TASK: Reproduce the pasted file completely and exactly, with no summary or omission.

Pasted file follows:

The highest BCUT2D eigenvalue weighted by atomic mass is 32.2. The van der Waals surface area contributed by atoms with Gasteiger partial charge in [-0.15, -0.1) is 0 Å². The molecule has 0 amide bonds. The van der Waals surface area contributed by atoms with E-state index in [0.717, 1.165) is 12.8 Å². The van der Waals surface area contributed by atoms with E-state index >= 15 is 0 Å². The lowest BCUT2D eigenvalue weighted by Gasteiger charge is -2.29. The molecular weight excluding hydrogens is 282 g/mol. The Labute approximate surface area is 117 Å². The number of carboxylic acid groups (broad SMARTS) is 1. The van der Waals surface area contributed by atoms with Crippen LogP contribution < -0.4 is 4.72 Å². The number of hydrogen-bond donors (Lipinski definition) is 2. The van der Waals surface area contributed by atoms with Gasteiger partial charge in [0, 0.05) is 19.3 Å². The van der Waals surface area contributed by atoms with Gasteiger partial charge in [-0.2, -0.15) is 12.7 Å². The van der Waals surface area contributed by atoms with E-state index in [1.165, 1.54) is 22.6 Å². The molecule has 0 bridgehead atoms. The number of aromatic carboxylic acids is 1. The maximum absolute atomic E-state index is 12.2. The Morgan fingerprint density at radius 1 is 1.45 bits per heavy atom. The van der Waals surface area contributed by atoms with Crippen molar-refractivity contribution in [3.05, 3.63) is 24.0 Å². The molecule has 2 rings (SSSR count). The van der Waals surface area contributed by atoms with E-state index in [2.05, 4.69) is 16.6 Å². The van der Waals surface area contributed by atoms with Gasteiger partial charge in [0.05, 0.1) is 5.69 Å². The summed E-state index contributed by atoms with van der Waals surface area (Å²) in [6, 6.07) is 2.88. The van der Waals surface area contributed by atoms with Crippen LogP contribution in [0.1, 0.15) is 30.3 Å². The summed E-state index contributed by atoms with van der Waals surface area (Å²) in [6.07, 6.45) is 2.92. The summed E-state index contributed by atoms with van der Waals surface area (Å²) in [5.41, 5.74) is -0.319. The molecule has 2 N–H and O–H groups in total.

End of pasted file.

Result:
The highest BCUT2D eigenvalue weighted by atomic mass is 32.2. The van der Waals surface area contributed by atoms with Gasteiger partial charge in [-0.15, -0.1) is 0 Å². The molecule has 0 amide bonds. The van der Waals surface area contributed by atoms with E-state index in [0.717, 1.165) is 12.8 Å². The van der Waals surface area contributed by atoms with E-state index >= 15 is 0 Å². The lowest BCUT2D eigenvalue weighted by Gasteiger charge is -2.29. The molecular weight excluding hydrogens is 282 g/mol. The Labute approximate surface area is 117 Å². The number of carboxylic acid groups (broad SMARTS) is 1. The van der Waals surface area contributed by atoms with Crippen LogP contribution < -0.4 is 4.72 Å². The number of hydrogen-bond donors (Lipinski definition) is 2. The van der Waals surface area contributed by atoms with Gasteiger partial charge in [0, 0.05) is 19.3 Å². The van der Waals surface area contributed by atoms with Gasteiger partial charge in [-0.2, -0.15) is 12.7 Å². The van der Waals surface area contributed by atoms with E-state index in [1.165, 1.54) is 22.6 Å². The molecule has 0 bridgehead atoms. The number of aromatic carboxylic acids is 1. The maximum absolute atomic E-state index is 12.2. The Morgan fingerprint density at radius 1 is 1.45 bits per heavy atom. The van der Waals surface area contributed by atoms with Crippen molar-refractivity contribution in [3.05, 3.63) is 24.0 Å². The molecule has 2 rings (SSSR count). The van der Waals surface area contributed by atoms with E-state index in [2.05, 4.69) is 16.6 Å². The van der Waals surface area contributed by atoms with Gasteiger partial charge in [0.05, 0.1) is 5.69 Å². The summed E-state index contributed by atoms with van der Waals surface area (Å²) in [6, 6.07) is 2.88. The van der Waals surface area contributed by atoms with Crippen LogP contribution in [0.1, 0.15) is 30.3 Å². The summed E-state index contributed by atoms with van der Waals surface area (Å²) in [6.07, 6.45) is 2.92. The summed E-state index contributed by atoms with van der Waals surface area (Å²) in [5.41, 5.74) is -0.319. The molecule has 2 N–H and O–H groups in total.